Algebraic analysis. (English) Zbl 0696.47002

What is “Algebraic Analysis”? The name “Algebraic Analysis” was used by Lagrange in a subtitle to the second revised and enlarged edition of his “Théorie des fonctions analytiques” (1813). The same subtitle was used by Cauchy in 1821 in his “Cours d’analyse de l’École Royale Politechnique, 1re partie, Analyse algébrique”. In his introduction he wrote “As to methods, I have sought to make them as rigorous as those of geometry, so as never to have recourse to justifications drawn from the generality of algebra”.
The term “algebraic analysis” appears in the title of over a dozen books without a clear delineation of what it describes; often it is used in contexts where the common thread is tenuous or doesn’t exist. Of the older books we mention “Instituzioni di Analysi Algebrica” by A. Capelli (Napoli, 1894); “Corso di Analysi Algebrica con Introduzione al Calcolo Infinitesimale” by E. Cesàro (Torino, 1894); “Elementares Lehrbuch der Algebraischen Analysis und der Infinitesimal Rechnung”, also by E. Cesàro (Leipzig, 1904), “Course of Algebraic Analysis” (in Russian, Kiev, 1911) and “Treatise on Algebraic Analysis” (in Russian and Ukrainian, Kiev, 1938-1939; Zbl 0020.19705 and Zbl 0020.19706) by D. O. Grave. Capelli’s book concerns algebraic curves, the two books by Grave are devoted to algebraic problems, while Cesàro’s book is an attempt to a common treatment of Algebra, Linear Algebra, Calculus and Differential Equations, close to what is often called nowadays “linear analysis”.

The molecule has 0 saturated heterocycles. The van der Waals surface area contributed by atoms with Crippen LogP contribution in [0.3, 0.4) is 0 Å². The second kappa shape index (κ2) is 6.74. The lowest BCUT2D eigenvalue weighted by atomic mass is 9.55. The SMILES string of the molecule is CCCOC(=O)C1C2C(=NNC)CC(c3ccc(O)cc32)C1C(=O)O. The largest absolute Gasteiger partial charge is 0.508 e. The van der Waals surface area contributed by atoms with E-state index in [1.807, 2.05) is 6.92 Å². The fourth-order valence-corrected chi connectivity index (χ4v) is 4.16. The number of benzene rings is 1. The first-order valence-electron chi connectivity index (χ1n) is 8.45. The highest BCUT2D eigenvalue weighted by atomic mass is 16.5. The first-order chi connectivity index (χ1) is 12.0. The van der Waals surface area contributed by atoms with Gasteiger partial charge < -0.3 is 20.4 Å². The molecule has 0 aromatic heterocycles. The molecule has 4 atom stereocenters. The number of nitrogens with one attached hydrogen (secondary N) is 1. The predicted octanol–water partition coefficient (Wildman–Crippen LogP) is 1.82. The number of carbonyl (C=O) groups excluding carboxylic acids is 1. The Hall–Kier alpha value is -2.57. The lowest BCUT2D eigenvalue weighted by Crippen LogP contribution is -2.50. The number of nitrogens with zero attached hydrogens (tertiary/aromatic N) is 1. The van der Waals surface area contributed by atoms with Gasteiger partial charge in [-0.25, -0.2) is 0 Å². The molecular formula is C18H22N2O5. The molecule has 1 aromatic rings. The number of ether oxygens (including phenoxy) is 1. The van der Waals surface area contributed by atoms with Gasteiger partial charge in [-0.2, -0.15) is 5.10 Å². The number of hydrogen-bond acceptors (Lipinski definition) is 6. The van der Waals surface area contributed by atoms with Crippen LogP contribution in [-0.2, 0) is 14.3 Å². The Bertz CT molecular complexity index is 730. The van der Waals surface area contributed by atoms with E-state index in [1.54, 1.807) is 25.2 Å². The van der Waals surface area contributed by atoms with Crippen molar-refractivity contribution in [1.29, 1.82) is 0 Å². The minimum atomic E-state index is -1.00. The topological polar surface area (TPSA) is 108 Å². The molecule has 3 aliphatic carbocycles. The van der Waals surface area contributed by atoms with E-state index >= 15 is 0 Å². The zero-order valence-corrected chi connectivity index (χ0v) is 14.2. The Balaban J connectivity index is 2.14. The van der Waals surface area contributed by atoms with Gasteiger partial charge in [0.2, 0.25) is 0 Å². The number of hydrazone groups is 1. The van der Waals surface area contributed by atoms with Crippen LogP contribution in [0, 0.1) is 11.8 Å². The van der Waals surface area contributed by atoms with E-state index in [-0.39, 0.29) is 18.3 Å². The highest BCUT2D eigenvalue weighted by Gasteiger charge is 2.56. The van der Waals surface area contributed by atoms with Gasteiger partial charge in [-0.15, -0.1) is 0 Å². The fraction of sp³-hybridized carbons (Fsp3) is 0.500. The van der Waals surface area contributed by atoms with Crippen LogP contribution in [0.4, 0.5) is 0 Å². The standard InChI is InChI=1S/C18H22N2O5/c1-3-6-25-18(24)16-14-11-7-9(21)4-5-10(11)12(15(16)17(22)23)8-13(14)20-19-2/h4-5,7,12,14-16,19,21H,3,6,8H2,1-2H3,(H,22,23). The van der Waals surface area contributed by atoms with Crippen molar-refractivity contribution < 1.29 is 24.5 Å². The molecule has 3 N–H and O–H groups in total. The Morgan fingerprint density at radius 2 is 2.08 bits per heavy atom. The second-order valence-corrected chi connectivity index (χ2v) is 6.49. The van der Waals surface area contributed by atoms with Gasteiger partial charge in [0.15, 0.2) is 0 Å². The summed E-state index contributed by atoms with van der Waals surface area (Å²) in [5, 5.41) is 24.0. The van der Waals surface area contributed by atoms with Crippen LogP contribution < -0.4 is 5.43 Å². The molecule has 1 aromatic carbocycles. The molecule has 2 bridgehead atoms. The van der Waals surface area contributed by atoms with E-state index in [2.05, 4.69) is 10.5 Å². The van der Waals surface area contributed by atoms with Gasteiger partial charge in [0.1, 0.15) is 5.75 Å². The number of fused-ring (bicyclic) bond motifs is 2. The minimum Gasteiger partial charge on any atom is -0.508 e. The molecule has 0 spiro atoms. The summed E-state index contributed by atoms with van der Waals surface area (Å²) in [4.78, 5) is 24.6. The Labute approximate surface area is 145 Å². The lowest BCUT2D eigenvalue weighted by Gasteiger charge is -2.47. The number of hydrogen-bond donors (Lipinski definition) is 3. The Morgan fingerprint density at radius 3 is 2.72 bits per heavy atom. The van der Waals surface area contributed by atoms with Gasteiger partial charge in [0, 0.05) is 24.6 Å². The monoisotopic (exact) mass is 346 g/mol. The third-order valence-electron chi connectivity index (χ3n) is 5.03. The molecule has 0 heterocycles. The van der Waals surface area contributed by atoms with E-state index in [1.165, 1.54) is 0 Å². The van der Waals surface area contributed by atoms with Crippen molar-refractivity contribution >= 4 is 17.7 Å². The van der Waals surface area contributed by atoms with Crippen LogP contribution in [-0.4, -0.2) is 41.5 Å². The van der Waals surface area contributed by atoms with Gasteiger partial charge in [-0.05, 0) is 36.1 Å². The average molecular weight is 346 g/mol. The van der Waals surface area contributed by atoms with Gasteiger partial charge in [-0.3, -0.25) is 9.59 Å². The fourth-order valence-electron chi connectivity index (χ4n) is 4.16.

In 1988 two volumes entitled “Algebraic Analysis” (Vol I: Zbl 0665.00008), were published. Edited by M. Kashiwara and T. Kawai, the two volumes consist of papers dedicated to Professor Mikio Sato, “the initiator of algebraic analysis in the twentieth century”, whose research seems to aim at the renaissance of “Algebraic Analysis” of Euler, and deals with the theory of hyperfunctions (which Sato invented in 1957) and with other topics not related to the classical books mentioned earlier. Finally, we mention “Foundations of Algebraic Analysis”, Princeton (1986; Zbl 0605.35001) by M. Kashiwara, T. Kawai and T. Kimura which is concerned with microlocal analysis.
The author of the book under review has her own very interesting explanation of what led to the type of “Algebraic Analysis” considered in her book. But it is clear from above that “Algebraic Analysis” means markedly different things to different authors; one has to examine the meaning from the context in which it is used. For the present book, this is best highlighted by quoting titles of the main chapters and key phrases: Calculus of right invertible operators, general solution of equations with right invertible operators, initial and boundary value problems, well-posed and ill-posed boundary value problems, periodic operators and elements, shift operators and shift invariant subspaces, D- algebras, perturbations and nonlinear problems, metric properties in algebraic analysis.
The common thread and concepts throughout the book (9 chapters) are the proper definition of initial operators for right invertible operators and their fundamental properties, and “Calculus in Algebraic Analysis” by which the author means the theory of right invertible operators in linear spaces (without any topology, in general) - think of indefinite integrals!
Reviewer: M.Z.Nashed


47A05 General (adjoints, conjugates, products, inverses, domains, ranges, etc.)
47-02 Research exposition (monographs, survey articles) pertaining to operator theory
47A50 Equations and inequalities involving linear operators, with vector unknowns